Factors influencing tumor response to photodynamic therapy sensitized by intratumor administration of methylene blue

Timothy M. Baran, Benjamin R. Giesselman, Rui Hu, Merrill A. Biel, Thomas H. Foster

Research output: Contribution to journalArticlepeer-review

21 Scopus citations


Background and objectives: We examined tumor response to methylene blue (MB)-mediated photodynamic therapy (PDT) in a murine tumor model. The goal was to investigate the effects of drug-light interval (DLI), injection vehicle, and fluence on tumor destruction. Fluorescence and reflectance spectroscopy informed our understanding. Materials and methods: EMT6 tumor cells were implanted intradermally on the backs of female BALB/c mice and grown to ∼4-mm diameter. Mice were given a 35μl, single site, intratumor injection of 500μg/ml MB administered in either a water or a 5% ethanol-5% Cremophor-90% saline vehicle. PDT was begun either immediately or after a 1-hour DLI with a fluence rate of 60mW/cm2. Each animal received a fluence of 240 or 480J/cm2. Fluorescence and reflectance spectra were captured before and during irradiation. Results: A protocol consisting of the Cremophor-based vehicle, 0 DLI, and a fluence of 480J/cm2 was the most effective, with a 55% cure rate as measured by no evidence of tumor 90 days after PDT. Use of the water vehicle with this fluence and DLI reduced the cure rate to 20%. Reducing the fluence to 240J/cm2 similarly reduced treatment efficacy with 0 and 1-hour DLIs. Univariate Cox proportional hazards analysis identified increased fluence, 0 versus 1-hour DLI, and the Cremophor versus water vehicle as highly significant independent predictors of long term tumor control (P<0.01 in each case). Multivariate analysis with model selection revealed fluence and injection vehicle as the best predictors of survival hazards. Fluorescence spectroscopy in vivo showed that MB fluorescence decreased monotonically during a 2-hour dark interval but was restored by irradiation. Reflectance spectroscopy revealed that MB at this injected concentration attenuates the treatment beam significantly. Conclusion: Sensitizer delivery vehicle, drug-light interval, and fluence contribute significantly to the tumor response to MB-mediated PDT.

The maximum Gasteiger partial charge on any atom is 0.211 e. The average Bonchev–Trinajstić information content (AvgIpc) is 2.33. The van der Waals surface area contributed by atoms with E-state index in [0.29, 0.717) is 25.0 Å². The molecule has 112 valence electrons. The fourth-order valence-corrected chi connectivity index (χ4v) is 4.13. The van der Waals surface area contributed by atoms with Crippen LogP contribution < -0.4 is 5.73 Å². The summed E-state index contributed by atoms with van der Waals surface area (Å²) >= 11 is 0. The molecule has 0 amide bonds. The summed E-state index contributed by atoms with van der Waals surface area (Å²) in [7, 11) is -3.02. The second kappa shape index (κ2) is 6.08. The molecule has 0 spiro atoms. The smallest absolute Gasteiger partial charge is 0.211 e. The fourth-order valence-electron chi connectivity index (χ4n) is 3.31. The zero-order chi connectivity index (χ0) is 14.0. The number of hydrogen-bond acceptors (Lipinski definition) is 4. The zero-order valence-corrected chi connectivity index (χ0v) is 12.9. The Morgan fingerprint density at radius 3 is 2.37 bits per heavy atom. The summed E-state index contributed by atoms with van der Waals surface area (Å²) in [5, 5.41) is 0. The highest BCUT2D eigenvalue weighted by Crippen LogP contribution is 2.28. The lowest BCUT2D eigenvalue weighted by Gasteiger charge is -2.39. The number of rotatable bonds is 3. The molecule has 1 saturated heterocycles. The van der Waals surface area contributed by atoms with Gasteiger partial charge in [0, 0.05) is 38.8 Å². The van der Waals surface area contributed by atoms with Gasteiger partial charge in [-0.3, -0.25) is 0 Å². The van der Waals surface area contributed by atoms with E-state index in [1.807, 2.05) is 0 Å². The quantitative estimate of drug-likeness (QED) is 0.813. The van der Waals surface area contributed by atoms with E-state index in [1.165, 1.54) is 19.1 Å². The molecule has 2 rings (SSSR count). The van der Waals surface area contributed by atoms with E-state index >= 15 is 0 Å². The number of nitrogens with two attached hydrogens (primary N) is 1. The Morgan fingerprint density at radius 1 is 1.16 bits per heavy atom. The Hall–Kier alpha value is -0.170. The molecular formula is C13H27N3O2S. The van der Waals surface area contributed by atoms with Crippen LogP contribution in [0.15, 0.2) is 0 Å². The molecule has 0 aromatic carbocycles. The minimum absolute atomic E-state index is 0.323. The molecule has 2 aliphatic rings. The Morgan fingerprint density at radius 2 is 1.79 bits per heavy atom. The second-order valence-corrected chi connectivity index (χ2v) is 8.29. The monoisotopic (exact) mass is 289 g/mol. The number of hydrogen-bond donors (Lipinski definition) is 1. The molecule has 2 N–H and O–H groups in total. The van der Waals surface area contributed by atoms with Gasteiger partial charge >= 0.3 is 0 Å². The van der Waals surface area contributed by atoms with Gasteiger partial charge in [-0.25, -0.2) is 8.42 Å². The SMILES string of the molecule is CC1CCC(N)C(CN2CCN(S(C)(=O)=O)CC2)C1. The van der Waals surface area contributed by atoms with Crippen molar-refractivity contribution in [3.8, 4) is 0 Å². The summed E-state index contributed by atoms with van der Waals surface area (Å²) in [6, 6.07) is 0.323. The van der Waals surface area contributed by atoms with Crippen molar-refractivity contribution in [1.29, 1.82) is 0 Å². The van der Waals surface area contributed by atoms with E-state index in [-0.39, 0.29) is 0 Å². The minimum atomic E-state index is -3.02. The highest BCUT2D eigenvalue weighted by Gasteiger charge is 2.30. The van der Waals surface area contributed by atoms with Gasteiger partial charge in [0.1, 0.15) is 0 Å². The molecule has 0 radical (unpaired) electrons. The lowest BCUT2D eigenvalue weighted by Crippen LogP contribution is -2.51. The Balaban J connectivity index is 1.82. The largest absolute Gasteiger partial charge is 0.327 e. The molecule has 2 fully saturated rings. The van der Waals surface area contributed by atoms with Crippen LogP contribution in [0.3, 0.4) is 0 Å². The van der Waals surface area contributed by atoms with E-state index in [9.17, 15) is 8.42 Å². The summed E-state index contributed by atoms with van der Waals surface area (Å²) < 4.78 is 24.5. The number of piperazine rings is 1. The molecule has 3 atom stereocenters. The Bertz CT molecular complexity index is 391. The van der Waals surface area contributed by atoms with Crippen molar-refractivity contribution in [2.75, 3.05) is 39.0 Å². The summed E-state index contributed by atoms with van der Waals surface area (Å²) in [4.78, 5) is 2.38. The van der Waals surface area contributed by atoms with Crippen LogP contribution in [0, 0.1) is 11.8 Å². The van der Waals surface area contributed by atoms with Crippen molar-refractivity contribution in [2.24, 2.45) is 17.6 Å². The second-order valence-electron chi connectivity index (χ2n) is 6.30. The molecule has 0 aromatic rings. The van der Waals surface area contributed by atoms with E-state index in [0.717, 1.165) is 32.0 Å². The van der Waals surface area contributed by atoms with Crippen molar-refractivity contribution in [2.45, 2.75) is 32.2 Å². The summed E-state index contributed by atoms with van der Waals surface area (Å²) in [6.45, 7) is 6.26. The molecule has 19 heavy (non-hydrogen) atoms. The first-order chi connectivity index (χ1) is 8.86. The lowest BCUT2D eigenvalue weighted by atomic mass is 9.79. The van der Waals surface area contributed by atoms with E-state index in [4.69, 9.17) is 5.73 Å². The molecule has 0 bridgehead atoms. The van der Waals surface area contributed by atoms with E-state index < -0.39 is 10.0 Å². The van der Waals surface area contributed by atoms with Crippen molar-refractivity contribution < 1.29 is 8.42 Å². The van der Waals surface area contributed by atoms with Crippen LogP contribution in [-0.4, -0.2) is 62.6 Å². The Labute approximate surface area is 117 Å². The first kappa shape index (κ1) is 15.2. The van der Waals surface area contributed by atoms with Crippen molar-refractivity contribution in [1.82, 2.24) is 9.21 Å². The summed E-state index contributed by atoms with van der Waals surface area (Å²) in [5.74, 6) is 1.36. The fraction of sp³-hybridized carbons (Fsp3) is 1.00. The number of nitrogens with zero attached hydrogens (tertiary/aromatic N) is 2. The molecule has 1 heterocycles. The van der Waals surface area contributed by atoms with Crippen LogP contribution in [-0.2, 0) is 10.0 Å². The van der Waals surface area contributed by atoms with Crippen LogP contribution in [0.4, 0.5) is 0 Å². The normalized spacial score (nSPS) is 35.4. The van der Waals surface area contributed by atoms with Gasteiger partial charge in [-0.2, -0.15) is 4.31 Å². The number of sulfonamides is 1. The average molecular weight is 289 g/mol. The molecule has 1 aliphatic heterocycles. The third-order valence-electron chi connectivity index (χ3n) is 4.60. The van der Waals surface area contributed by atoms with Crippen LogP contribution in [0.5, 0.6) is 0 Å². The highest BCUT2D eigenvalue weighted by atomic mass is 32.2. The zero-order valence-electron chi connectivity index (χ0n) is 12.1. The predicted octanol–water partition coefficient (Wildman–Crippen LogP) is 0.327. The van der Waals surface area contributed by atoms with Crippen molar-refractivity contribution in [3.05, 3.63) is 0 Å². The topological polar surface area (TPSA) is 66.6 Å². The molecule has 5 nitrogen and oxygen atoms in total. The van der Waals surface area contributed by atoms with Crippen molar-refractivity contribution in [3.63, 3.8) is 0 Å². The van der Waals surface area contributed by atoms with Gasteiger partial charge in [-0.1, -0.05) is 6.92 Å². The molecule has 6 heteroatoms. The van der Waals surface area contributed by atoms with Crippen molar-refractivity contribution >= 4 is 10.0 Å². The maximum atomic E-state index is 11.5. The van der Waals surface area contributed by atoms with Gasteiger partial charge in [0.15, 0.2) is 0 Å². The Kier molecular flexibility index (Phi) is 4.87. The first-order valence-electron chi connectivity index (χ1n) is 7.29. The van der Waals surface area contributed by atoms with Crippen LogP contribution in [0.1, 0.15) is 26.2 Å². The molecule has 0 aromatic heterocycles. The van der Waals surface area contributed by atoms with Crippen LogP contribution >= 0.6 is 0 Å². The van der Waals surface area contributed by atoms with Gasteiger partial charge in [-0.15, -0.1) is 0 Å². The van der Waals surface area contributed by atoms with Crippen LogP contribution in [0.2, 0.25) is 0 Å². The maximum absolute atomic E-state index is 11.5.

Original languageEnglish (US)
Pages (from-to)728-735
Number of pages8
JournalLasers in Surgery and Medicine
Issue number8
StatePublished - Oct 2010


  • fluorescence spectroscopy
  • methylene blue
  • photodynamic therapy
  • reflectance spectroscopy


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